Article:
The death of print is continually proclaimed, yet even in this digital age there is something irreplaceable about being able to touch and feel something that is real and tangible.
Printed material still has a place in our online world. When radio arrived everyone said newspapers would be dead and then TV arrived everyone said radio would be dead. All that happened was that each medium shifted where it stood in the overall picture and then settled. Vinyl records are making a comeback for a similar reason.
And nothing demonstrates the value of print more than the Christmas card.
The first Christmas cards were commissioned by Sir Henry Cole some 170 years ago. Costing a shilling each – 1000 cards were printed and produced as a luxury item for the wealthy of the time.
According to recently published research from One Poll, an overwhelming 72% of people preferred to receive a traditional card to any electronic festive greeting sent through social media channels, whilst more than a quarter of people either ignore or delete e-cards.
Cards tend to evoke memories and emotions – they are visually attractive (usually!), tactile, environmentally friendly and recyclable. The Christmas card market is unlikely to die. They are all about keeping in touch, keeping emotional connection, reaching out to spread caring and goodwill at Christmas time.
We have to be realistic that more and more of our customers are from the younger generation who prefer to click a few buttons on their mobile. But there are certain people you would surely always get a card for?
The main priority for personal cards are family members – with over half saying a card to Mum (56%) and just under half (44%) saying a card to poor old Dad. The growth cards are in the volume of single cards – where there was a value increase of £6 million, up from £148.4 million to £164.4 million.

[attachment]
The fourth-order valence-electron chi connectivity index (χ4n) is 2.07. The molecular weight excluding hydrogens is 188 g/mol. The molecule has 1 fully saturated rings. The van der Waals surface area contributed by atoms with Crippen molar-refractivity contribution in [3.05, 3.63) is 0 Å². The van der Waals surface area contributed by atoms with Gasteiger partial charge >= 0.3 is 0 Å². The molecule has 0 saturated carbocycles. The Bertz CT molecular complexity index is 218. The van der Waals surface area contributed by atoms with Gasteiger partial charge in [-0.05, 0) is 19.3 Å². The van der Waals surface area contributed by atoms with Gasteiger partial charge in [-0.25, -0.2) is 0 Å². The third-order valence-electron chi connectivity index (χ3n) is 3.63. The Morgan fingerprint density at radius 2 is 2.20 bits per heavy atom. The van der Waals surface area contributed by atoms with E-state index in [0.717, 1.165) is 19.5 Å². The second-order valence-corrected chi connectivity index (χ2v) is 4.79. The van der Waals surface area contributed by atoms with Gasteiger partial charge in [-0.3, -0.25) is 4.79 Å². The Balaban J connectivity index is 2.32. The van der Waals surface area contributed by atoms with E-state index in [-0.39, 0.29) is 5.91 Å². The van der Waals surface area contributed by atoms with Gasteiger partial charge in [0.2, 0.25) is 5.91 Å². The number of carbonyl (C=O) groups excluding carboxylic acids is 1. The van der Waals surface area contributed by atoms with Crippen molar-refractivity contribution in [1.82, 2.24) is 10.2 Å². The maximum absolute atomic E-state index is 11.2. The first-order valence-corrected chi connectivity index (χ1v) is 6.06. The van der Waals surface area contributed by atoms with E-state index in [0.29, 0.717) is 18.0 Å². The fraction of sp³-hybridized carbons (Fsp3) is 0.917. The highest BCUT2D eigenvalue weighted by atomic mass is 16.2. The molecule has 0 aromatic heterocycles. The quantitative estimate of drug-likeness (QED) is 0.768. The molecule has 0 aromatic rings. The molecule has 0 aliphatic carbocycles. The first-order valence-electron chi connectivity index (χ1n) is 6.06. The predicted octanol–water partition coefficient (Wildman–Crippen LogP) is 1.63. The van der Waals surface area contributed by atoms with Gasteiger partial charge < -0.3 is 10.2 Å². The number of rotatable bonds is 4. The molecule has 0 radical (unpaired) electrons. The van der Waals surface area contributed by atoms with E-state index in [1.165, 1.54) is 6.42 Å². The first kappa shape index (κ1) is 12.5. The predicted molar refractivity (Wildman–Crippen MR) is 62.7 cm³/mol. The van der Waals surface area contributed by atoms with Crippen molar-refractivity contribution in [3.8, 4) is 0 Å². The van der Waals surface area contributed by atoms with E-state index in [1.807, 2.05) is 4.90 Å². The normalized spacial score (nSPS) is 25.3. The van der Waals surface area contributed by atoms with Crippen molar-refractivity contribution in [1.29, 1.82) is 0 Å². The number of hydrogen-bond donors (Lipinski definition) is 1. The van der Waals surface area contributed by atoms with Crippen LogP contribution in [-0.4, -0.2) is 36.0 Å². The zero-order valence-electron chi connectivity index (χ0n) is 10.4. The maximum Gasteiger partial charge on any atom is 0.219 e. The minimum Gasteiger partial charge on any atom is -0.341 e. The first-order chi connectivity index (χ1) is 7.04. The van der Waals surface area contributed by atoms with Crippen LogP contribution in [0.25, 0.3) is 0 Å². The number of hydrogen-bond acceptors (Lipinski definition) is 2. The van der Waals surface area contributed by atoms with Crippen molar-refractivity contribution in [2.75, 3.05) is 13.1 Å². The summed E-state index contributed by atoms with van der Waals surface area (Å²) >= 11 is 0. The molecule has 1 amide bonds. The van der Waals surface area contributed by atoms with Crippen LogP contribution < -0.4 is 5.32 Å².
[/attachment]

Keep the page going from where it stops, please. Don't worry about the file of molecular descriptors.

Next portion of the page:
As a business, our customers are the only reason we are able to grow and develop. This is the one time of the year we can easily express our appreciation for their loyalty and support. There is a strong case to be made to continue making this investment year on year. We send out cards to our top customers in the year and with all statements in November and December because the postage is being paid anyway.
Despite the cost of postage, 50% who took the survey anticipated sending the same number of cards or more this year. The Greeting Card Association estimated there were 800 million cards sold in the UK in 2013 worth approximately £200 million. It is no wonder that they form such an important part of the seasonal decorations around the home.
Interestingly, snow scenes topped the popularity list with more than a third of recipients preferring a wintery image on their cards. I am not sure what the results would be if a similar poll was undertaken in the southern hemisphere?
I also found this out too late for the design of our own Christmas cards this year – but will come in as useful research for the 2015 card!
Maybe, just maybe, they could even appreciate in value!
Apparently, one of those original 1000 cards sent by Sir Henry Cole to his grandmother in 1843, was sold at auction in Devizes, Wiltshire for £20,000 on 24 November 2001. How many e-cards will ever appreciate in value?
Anyway, despite being a print business we will still send cards in every way possible this year – by post, by hand, by e-broadcast, even by social media. This is not only due to quantities of people who now interact with an online business but also because of speed and convenience of online business communication.
But there is no doubt that print still wins – for this year at least!